At least 88 per cent people admit to stalking their ex on social networking site Facebook, a new study has claimed.
Research from the University of Western Ontario found that 88 per cent of people stalk their exes on Facebook after a breakup while a whopping seventy per cent used a friend's account to keep track of their ex secretly after deleting them on Facebook, a Canadian website reported.
The study surveyed 107 people over 18 years of age who had experienced a breakup in the previous 12 months. Three-quarters of them were Western students.
Sixty-four per cent agreed they reread or overanalysed old messages or wall posts from their ex while 50 per cent deleted pictures of ex-partners.
33 per cent changed their Facebook status to quote a song or lyric about the ex-partner and 31 per cent posted a picture in an attempt to make the ex jealous.
"It's so interesting right now, so different from before this technology existed. Once you broke up in the past, it was over," media studies student Veronika Lukacs who conducted the research was quoted as saying by Toronto Star.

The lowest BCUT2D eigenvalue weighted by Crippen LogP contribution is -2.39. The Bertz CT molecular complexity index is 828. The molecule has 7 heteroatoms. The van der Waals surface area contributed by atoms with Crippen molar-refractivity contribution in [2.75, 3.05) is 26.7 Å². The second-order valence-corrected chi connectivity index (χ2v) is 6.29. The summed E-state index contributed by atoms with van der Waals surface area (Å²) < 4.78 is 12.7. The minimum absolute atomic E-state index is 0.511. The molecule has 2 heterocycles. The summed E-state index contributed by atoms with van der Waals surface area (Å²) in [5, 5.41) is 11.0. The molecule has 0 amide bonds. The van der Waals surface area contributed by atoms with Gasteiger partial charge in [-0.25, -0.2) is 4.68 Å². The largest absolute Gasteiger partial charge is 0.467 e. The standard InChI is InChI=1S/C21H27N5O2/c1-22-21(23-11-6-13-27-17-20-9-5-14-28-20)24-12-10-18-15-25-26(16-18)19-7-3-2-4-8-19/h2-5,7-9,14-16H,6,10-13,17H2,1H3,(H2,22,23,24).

"I had expected people who were not Facebook friends with their ex-partners would be less distressed. We found the opposite was true. People who had unfriended their partners had higher levels of distress. Based on interviewing people, I'm thinking that people who are the most distressed are the ones who delete their partners," Lukacs added.
The dumped partners who were most upset were also the most avid stalkers and the dumpers were the least upset.
"A lot of people who I had interviewed talked about their surveillance behaviour and how they knew it wasn't good for them and yet somehow they were doing it anyway. Rationality didn't play a role for them," she said.